A Review on The Protective Effects of Metformin in
Sepsis-Induced Organ Failure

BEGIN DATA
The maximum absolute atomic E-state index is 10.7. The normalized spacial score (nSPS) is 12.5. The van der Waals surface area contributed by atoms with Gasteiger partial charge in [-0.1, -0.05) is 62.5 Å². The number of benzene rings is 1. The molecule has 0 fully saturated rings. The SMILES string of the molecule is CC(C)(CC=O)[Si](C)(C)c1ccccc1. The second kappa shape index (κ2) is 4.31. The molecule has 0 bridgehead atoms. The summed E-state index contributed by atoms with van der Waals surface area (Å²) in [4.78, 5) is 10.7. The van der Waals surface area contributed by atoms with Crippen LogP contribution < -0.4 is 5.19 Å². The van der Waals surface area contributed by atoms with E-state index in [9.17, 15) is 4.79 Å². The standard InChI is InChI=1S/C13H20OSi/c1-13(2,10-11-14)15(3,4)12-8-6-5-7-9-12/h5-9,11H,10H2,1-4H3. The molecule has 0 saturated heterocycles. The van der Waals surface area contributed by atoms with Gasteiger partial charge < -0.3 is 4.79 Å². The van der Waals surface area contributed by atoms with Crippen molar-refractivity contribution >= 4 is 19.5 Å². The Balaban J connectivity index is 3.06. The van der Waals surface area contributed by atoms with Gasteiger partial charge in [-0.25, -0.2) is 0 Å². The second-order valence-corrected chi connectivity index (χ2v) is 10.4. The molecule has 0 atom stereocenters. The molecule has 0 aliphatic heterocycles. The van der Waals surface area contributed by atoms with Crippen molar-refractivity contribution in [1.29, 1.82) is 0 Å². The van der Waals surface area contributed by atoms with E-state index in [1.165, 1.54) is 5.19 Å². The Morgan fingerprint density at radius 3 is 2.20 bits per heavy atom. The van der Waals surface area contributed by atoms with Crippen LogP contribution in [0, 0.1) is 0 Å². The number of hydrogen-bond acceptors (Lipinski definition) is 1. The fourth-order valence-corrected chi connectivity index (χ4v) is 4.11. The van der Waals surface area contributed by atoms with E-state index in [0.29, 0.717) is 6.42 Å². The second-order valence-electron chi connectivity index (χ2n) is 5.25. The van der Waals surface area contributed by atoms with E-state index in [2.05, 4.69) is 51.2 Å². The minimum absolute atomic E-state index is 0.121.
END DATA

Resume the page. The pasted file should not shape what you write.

Despite advances in sepsis management, it remains a major intensive-care-unit (ICU) concern. From new prospective, positive effects of metformin, such as anti-oxidant and anti-inflammatory properties are considered potentially beneficial properties for management of septic patients. This article reviewed the potential ameliorative effects of metformin in sepsis-induced organ failure. Information were retrieved from PubMed, Scopus, Embase, and Google Scholar. Multi-organ damage, oxidative stress, inflammatory cytokine stimulation, and altered circulation are hallmarks of sepsis. Metformin exerts its effect via adenosine monophosphate-activated protein kinase (AMPK) activation. It improves sepsis-induced organ failure by inhibiting the production of reactive oxygen species (ROS) and pro-inflammatory cytokines, preventing the activation of transcription factors related to inflammation, decreasing neutrophil accumulation/infiltration, and also maintaining mitochondrial membrane potential. Studies reported the safety of metformin therapeutic doses, with no evidence of lactic acidosis, in septic patients.